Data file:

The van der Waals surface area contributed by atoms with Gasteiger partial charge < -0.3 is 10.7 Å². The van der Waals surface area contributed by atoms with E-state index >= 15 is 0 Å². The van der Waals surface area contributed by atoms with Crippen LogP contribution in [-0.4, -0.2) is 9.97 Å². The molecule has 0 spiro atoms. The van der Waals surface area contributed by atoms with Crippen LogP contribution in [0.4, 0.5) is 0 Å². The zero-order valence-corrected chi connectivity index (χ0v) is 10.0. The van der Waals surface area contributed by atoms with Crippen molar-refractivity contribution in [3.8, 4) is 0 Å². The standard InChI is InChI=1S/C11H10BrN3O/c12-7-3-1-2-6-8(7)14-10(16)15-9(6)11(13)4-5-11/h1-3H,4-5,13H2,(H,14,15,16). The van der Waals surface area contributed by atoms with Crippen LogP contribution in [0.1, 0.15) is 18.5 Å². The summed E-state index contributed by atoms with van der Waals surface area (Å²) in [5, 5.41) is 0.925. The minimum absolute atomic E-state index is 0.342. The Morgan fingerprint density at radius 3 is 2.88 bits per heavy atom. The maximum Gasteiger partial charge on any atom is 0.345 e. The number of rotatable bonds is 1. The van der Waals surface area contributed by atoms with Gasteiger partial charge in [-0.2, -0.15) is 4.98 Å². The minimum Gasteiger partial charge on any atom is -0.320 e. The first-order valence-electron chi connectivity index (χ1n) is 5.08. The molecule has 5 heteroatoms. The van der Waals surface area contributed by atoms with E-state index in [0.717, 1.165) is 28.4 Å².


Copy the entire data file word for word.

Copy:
The van der Waals surface area contributed by atoms with Gasteiger partial charge < -0.3 is 10.7 Å². The van der Waals surface area contributed by atoms with E-state index >= 15 is 0 Å². The van der Waals surface area contributed by atoms with Crippen LogP contribution in [-0.4, -0.2) is 9.97 Å². The molecule has 0 spiro atoms. The van der Waals surface area contributed by atoms with Crippen LogP contribution in [0.4, 0.5) is 0 Å². The zero-order valence-corrected chi connectivity index (χ0v) is 10.0. The van der Waals surface area contributed by atoms with Crippen molar-refractivity contribution in [3.8, 4) is 0 Å². The standard InChI is InChI=1S/C11H10BrN3O/c12-7-3-1-2-6-8(7)14-10(16)15-9(6)11(13)4-5-11/h1-3H,4-5,13H2,(H,14,15,16). The van der Waals surface area contributed by atoms with Crippen LogP contribution in [0.1, 0.15) is 18.5 Å². The summed E-state index contributed by atoms with van der Waals surface area (Å²) in [5, 5.41) is 0.925. The minimum absolute atomic E-state index is 0.342. The Morgan fingerprint density at radius 3 is 2.88 bits per heavy atom. The maximum Gasteiger partial charge on any atom is 0.345 e. The number of rotatable bonds is 1. The van der Waals surface area contributed by atoms with Gasteiger partial charge in [-0.2, -0.15) is 4.98 Å². The minimum Gasteiger partial charge on any atom is -0.320 e. The first-order valence-electron chi connectivity index (χ1n) is 5.08. The molecule has 5 heteroatoms. The van der Waals surface area contributed by atoms with E-state index in [0.717, 1.165) is 28.4 Å².